Over a period of ownership, most car drivers will become more or less familiar with how their vehicle runs and feels. It’s like a sixth sense that tells the driver when something is not right.
This is especially true with steering ‘feel’. The under-body steering components and, of course, the steering wheel is responsible in part for how a car handles and manoeuvres. These parts have to be dependable.
Is a loose steering wheel dangerous?
Driving a car where the steering wheel or steering column vibrates or wobbles, getting worse the faster the car goes, is a good sign of worn steering components. Worse still is driving when the vehicle does not respond correctly to driver input: Either way, it spells trouble.
Another example is when the car turns more than it should: This is called ‘free play’ and indicates that there’s an issue. Faulty steering is an accident waiting to happen and there could be several reasons for the sensation of a loose steering wheel.
Loose steering wheel symptoms: What causes it?
- Vibration through the steering wheel: There are several causes for this and they all need checking out immediately. A wheel that has struck a kerb heavily can be knocked out of alignment and is often a culprit. Badly worn, damaged or under-inflated tyres can cause the steering to feel heavy and hard to turn, as can faulty power steering.
- Power Steering: If the steering feels heavy there potentially is a leak in the power steering hydraulics, usually caused by a loss of power steering fluid through leaks or damage, or a faulty pump. Modern drivers are used to power-assisted steering; without it the steering wheel is heavy to turn as if the tyres are flat.
- Worn steering parts: Steering assemblies are made up of connecting parts; rods are connected by ball joints for example. As they wear, play is introduced causing them to move about under load, inducing the ‘play’ drivers feel in the steering wheel. Worn parts, where the steering attaches to the wheel may cause the car to ‘wander’ on the road or pull to one side, not holding a straight line. In particular, this may be due to a worn Pitman arm. This is the part that transfers the linear motion of the steering system to the circular motion of the wheel. It’s a vital part that takes a lot of punishment.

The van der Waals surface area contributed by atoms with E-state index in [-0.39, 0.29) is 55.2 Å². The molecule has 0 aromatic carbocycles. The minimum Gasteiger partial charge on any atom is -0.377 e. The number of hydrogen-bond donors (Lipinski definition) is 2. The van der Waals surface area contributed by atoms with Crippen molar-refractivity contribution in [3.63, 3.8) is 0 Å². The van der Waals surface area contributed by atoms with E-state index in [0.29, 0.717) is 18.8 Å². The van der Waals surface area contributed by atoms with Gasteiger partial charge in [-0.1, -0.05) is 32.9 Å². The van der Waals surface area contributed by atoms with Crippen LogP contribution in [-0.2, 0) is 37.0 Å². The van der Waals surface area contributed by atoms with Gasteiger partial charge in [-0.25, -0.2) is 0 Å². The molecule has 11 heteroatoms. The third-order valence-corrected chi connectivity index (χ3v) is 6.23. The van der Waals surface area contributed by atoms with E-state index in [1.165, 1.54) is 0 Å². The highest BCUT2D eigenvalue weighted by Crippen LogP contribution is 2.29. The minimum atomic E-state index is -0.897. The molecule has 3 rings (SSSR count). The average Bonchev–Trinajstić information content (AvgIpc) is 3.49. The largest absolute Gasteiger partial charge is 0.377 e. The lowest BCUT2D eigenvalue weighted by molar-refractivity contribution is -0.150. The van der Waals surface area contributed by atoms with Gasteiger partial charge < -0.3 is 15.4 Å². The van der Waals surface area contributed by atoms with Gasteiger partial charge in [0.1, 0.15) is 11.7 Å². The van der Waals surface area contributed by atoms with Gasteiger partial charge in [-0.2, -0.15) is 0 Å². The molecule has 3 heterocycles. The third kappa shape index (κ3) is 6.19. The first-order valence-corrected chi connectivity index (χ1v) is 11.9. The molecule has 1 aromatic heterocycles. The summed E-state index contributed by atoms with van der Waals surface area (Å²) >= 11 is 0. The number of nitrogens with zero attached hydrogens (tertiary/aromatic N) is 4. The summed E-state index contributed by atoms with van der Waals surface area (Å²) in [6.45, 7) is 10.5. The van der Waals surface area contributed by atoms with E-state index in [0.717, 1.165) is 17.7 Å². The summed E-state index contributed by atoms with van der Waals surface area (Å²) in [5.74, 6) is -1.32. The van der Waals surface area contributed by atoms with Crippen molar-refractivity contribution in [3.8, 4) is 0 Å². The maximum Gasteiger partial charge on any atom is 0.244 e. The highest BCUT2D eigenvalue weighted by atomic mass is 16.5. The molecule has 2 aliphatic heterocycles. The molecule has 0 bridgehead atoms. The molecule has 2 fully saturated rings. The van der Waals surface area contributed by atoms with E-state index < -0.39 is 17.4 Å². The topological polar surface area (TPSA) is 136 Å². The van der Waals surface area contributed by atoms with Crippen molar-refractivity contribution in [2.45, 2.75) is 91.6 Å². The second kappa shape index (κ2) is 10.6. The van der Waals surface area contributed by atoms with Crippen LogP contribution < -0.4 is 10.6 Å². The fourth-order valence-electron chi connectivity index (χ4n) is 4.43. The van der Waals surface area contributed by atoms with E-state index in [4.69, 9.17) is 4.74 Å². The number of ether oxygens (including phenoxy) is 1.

- Wheel not attached properly: This is usually due to carelessness or poor workmanship. A wheel may have been removed to attend to a puncture or suspension issue and when replaced the wheel nuts are not sufficiently tightened to the required level, for example, if the wheel nuts are only finger-tight. It’s unusual but it can happen.
Diagnosing a loose steering wheel
There are two types of steering set-ups in common automotive use; rack and pinion and the recirculating ball. The more recent ‘steer-by-wire’ systems found in some of the latest cars remove the connection between the steering wheel and the steering itself.
This means that if the car hits a pothole, say, the driver does feel it through the wheel. However, the loss of that steering ‘feel’ means some drivers find the technology hard to accept.
What is certain though is that any problems with steering usually have the same result and the safest way to deal with it is to take the vehicle to a professional car servicing garage.
If you ask a mechanic, ‘how much play should a steering wheel have’ the answer will be very little; no more than an inch and a half before the wheels start turning.
Technicians will be able to identify steering faults through visual inspection, raising the car on a ramp and checking closely for wear and tear.
They will be able to see if ball joints or tie rod ends, the part that connects the steering to the wheel, have any play at all in them.
At the same time, they will inspect power steering parts and fluids, the movement of the rack and the steering column itself. The only recourse if faults are found is to replace them with new parts immediately.
What does a loose steering wheel feel like?
There are several effects that can occur individually or in combination. The most obvious is the steering wheel shimmy, where the wheel vibrates in the driver’s hands. Alternatively, the car may require constant correction in order to hold a straight line.
There may be a knocking noise over rough road surfaces caused by looseness in a steering component. The steering may feel super-heavy because of faulty power steering; the car may turn further than is required through driver input.
Essentially, any of these occurrences requires prompt attention and can be avoided by regular car servicing and tyre checks, although owners should not wait until this annual event to effect repairs or renewals. These items are also checked when the annual MOT test is carried out.
How much does it cost to fix a loose steering wheel?
All car owners are very well aware of car costs these days. The annual service and MOT test are usually a set fee but, inevitably, there are often extra costs for replacement parts and the like.
The cost of parts varies enormously: A power steering pump may cost £90 for a city car or £400 for a prestige vehicle. These are perhaps things to consider when budgeting for a vehicle. The same principle applies to steering system parts like track rods or ball joints.
There are also garage fees to factor in. It doesn’t hurt to repeat that regular servicing helps minimise those nasty surprises and, of course, ensures that the car is safe to drive.
Summary: Should I be worried about a loose steering wheel?
Yes, is the short answer. We ferry our families about; we drive for business when reliability is paramount and we have a duty of care to other road users. It is all too easy to say, ‘I’ll see to it later’, but that is a slippery slope.
Steering that requires constant adjustment by the driver to maintain a line; steering that vibrates through the wheel or slow parking turns where the tyres feel stuck to the ground all indicate a fault. Don’t delay: get it fixed.